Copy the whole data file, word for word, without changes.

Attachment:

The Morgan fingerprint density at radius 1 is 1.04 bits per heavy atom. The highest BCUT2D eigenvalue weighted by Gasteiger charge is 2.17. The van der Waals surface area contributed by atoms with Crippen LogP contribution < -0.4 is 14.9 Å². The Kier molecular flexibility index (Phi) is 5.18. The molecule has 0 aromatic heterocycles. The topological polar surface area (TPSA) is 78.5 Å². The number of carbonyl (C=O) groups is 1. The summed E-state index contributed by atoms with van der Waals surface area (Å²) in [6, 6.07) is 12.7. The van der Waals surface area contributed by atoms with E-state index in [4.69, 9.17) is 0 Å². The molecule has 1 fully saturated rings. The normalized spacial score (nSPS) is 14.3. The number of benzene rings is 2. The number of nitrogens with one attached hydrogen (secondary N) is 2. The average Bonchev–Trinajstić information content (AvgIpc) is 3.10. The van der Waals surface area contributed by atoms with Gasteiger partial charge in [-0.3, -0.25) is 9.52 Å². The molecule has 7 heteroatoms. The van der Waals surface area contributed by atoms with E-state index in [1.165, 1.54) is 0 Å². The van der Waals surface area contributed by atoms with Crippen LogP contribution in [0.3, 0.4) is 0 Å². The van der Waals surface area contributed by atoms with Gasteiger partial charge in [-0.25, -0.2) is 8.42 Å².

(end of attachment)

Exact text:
The Morgan fingerprint density at radius 1 is 1.04 bits per heavy atom. The highest BCUT2D eigenvalue weighted by Gasteiger charge is 2.17. The van der Waals surface area contributed by atoms with Crippen LogP contribution < -0.4 is 14.9 Å². The Kier molecular flexibility index (Phi) is 5.18. The molecule has 0 aromatic heterocycles. The topological polar surface area (TPSA) is 78.5 Å². The number of carbonyl (C=O) groups is 1. The summed E-state index contributed by atoms with van der Waals surface area (Å²) in [6, 6.07) is 12.7. The van der Waals surface area contributed by atoms with E-state index in [4.69, 9.17) is 0 Å². The molecule has 1 fully saturated rings. The normalized spacial score (nSPS) is 14.3. The number of benzene rings is 2. The number of nitrogens with one attached hydrogen (secondary N) is 2. The average Bonchev–Trinajstić information content (AvgIpc) is 3.10. The van der Waals surface area contributed by atoms with Gasteiger partial charge in [-0.3, -0.25) is 9.52 Å². The molecule has 7 heteroatoms. The van der Waals surface area contributed by atoms with E-state index in [1.165, 1.54) is 0 Å². The van der Waals surface area contributed by atoms with Crippen LogP contribution in [0.3, 0.4) is 0 Å². The van der Waals surface area contributed by atoms with Gasteiger partial charge in [-0.25, -0.2) is 8.42 Å².